Almost everything can be defined as a ponzi scheme

24 April 2016 - 02:00 By Ndumiso Ngcobo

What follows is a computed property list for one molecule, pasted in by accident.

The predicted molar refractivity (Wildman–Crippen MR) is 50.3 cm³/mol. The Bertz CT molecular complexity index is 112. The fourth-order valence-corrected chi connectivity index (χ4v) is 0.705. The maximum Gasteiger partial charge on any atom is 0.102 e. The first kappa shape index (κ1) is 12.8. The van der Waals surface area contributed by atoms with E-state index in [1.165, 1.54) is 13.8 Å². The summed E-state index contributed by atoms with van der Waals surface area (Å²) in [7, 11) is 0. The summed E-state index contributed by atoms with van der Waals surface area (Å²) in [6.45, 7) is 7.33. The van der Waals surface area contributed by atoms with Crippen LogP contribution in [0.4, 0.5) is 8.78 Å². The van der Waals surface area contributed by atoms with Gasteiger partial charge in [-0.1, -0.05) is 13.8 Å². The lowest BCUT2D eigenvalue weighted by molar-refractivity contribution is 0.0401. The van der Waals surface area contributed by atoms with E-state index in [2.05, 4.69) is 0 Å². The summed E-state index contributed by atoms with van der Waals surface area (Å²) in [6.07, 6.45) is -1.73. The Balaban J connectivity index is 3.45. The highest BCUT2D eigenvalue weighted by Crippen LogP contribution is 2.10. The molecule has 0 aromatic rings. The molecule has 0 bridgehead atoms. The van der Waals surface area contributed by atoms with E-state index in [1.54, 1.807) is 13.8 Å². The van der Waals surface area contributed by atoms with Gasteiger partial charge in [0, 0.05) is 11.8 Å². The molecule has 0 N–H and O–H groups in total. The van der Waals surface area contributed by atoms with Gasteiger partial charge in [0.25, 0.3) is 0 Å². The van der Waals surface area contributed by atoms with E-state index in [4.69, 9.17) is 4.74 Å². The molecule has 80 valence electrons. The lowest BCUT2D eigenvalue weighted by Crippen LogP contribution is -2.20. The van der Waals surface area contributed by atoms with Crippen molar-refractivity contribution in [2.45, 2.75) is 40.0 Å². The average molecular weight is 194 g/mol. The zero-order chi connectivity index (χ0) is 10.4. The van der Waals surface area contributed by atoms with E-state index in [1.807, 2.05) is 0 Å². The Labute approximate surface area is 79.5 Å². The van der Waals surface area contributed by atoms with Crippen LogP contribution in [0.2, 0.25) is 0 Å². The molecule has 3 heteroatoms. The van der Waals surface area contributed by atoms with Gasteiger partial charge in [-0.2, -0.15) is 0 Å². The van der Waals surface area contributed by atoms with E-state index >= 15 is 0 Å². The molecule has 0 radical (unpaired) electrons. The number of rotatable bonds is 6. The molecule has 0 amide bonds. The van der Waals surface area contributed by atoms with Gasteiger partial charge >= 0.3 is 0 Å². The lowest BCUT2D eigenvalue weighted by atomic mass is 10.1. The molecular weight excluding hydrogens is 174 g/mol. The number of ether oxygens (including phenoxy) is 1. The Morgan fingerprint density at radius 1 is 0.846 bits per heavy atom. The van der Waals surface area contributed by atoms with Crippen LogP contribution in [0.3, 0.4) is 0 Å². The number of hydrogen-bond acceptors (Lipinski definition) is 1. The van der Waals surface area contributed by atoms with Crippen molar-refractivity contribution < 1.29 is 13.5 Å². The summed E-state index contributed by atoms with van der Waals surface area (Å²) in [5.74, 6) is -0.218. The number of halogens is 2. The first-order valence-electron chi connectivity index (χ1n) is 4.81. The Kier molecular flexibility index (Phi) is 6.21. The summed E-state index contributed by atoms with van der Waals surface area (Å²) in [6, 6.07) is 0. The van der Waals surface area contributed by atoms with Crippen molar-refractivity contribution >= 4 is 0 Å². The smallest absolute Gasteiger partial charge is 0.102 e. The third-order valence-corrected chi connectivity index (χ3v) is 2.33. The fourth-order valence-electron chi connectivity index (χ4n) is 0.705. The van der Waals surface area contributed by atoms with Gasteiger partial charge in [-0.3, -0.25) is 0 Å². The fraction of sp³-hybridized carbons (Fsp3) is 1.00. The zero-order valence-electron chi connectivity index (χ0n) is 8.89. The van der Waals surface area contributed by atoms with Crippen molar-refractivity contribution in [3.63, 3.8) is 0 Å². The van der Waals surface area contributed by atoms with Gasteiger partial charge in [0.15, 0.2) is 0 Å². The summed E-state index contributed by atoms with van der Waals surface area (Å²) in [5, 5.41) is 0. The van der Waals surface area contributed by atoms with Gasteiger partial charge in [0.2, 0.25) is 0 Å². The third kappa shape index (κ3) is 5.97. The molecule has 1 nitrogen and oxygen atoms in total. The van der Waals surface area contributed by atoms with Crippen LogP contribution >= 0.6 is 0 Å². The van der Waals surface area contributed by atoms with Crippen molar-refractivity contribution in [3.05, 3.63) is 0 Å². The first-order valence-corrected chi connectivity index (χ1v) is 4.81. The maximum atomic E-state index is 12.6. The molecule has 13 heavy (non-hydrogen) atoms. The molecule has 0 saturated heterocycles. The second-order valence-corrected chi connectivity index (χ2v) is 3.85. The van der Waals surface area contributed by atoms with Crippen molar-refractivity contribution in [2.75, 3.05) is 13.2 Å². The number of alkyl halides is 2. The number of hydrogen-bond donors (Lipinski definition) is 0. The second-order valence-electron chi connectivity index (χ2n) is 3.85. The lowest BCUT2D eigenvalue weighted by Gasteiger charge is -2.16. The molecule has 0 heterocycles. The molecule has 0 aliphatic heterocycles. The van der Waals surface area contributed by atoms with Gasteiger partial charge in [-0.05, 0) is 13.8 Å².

Ponzi schemes are named after Charles Ponzi, the American fellow (where else?) who "popularised" them back in the 1920s. In simplistic terms, Ponzi schemes work on the principle of hypnotising gullible sheeple into investing money in a generally ill-defined "business enterprise", promising larger-than-life returns that are usually paid out to the initial "investors" using money mostly acquired from later "investors".These schemes rely heavily on people who possess the deadly cocktail of ignorance and greed - the overwhelming majority of members of our species. To quote Scott Adams, the creator of the cartoon Dilbert: "Nothing defines humans better than their willingness to do irrational things in the pursuit of phenomenally unlikely payoffs. This is the principle behind lotteries, dating and religion." To quote my African-American brethren: word.Having personally known about Ponzi schemes for about 35 years I was taken aback by the recent tragic, yet hilarious, soap opera around MMM, the Russian Ponzi scheme.The most surprising thing has been the chorus of people amazed that there are so many faithful disciples out there vociferously defending it. Duh! Of course Ponzi schemes are profitable - depending on how far up the pyramid you are! They rely almost entirely on the testimonies of people who have profited from them. You'd be a pretty stupid Ponzi scheme operator if you failed to pay a single person.story_article_left1This is why I'm curious about former EFF MP and Black Consciousness activist Andile Mngxitama's highly publicised foray into MMM. Especially his timing. The "official" reason for him joining is that he wants to have personal experience of the scheme. I think it's a calculated stroke of genius. I don't see how someone like Mngxitama, who has such a prominent platform, is going to have a negative experience. I'll put the family jewels on the chopping block and predict that he'll emerge from the "experience" better off than he was going in.You might ask, "How could you have known about Ponzi schemes 35 years ago?" Well, when I was nine years old, I was obsessed with capturing, domesticating and training homing pigeons, just like Mike Tyson. But I was pathetic at the "capturing" part. Enter one Matshidiso, the only son of our helper from Matatiele, who was about two years older than me. Easy peasy, he reckoned. If I gave him 10c, he would return with one pigeon for me. So I extracted one 5c coin, two 2c coins and two half-cent coins from my piggybank and handed them to him.Two weeks went by before I saw him again. Where is my pigeon? No, he said, the breeder wouldn't hear of it. If I wanted my pigeon I had to fork out another 10c so that I could get a pair: male and female.Apparently if they were taken solo they died of heartache. This made a lot of sense. One problem. Ten cents was hard to come by in 1981; the equivalent of a loaf of unsliced brown bread. So I approached my friend Thiza and offered him a slice of my budding pigeon empire.When Matshidiso saw me raise 10c in a matter of minutes, he was emboldened. Why not get a few more okes in on the action? Genqezi, Mfaniza, Phillip, Mfanafuthi, a few other guys and even my elder brother Mazwi were all keen. All in all, we handed our pigeon trader a total of 85 cents.That was the last time any of us saw Matshidiso. Well, all except one other chap whose name escapes me now, who was Mr Moneybags in the days after the Great Pigeon Transaction. Rumours were swirling around that he had been seen walking with Matshidiso in the general direction of the Sishi Supermarket on the day of the pigeon trade.story_article_right2When I told my dad about the great pigeon swindle he looked at me sagely and said: "If it sounds too good to be true, it probably isn't."But the whole world is one Ponzi scheme of gigantic proportions. Take the way we choose leaders. The average age of heads of state in the world is between 61 and 62. There is clearly a system of "Who got there first?" going on, unless the best brains in the world just happen to hover around the sexagenarian mark.For the record, our own average for universally recognised heads of state (at least when they took over) is between 64 and 65. This means that, on average, the president of this country has been hovering around the age of 70, considering how long they "serve".That's a Ponzi scheme right there. And that goes for the cabinet, the judiciary and other state organs as well. We're led by people who "got there first". We, "the people", seem to believe that, given the choice between a "cadre" born in 1988 who holds a PhD in Economics and a septuagenarian who was at the Battle of Cuito Cuanavale in 1988, the septuagenarian is the best candidate for a position in this-or-that committee on economic transformation, based on his excellent ducking skills to avoid his head being blown off, Kalashnikov in hands. He struggled first.You kinda get why good ole Juju got tired, said "Fok, nee man!" and started his own Ponzi scheme. Now he's on top of his own pile in red.For the record, I haven't given up on collecting on my 10c investment in my Pigeon Ponzi Scheme from 35 years ago. Any day now, I expect Matshidiso to appear on the horizon with a thousand pigeons swirling around him.E-mail Ndumiso Ngcobo at ngcobon@sundaytimes.co.za or follow him on Twitter: @NdumisoNgcobo

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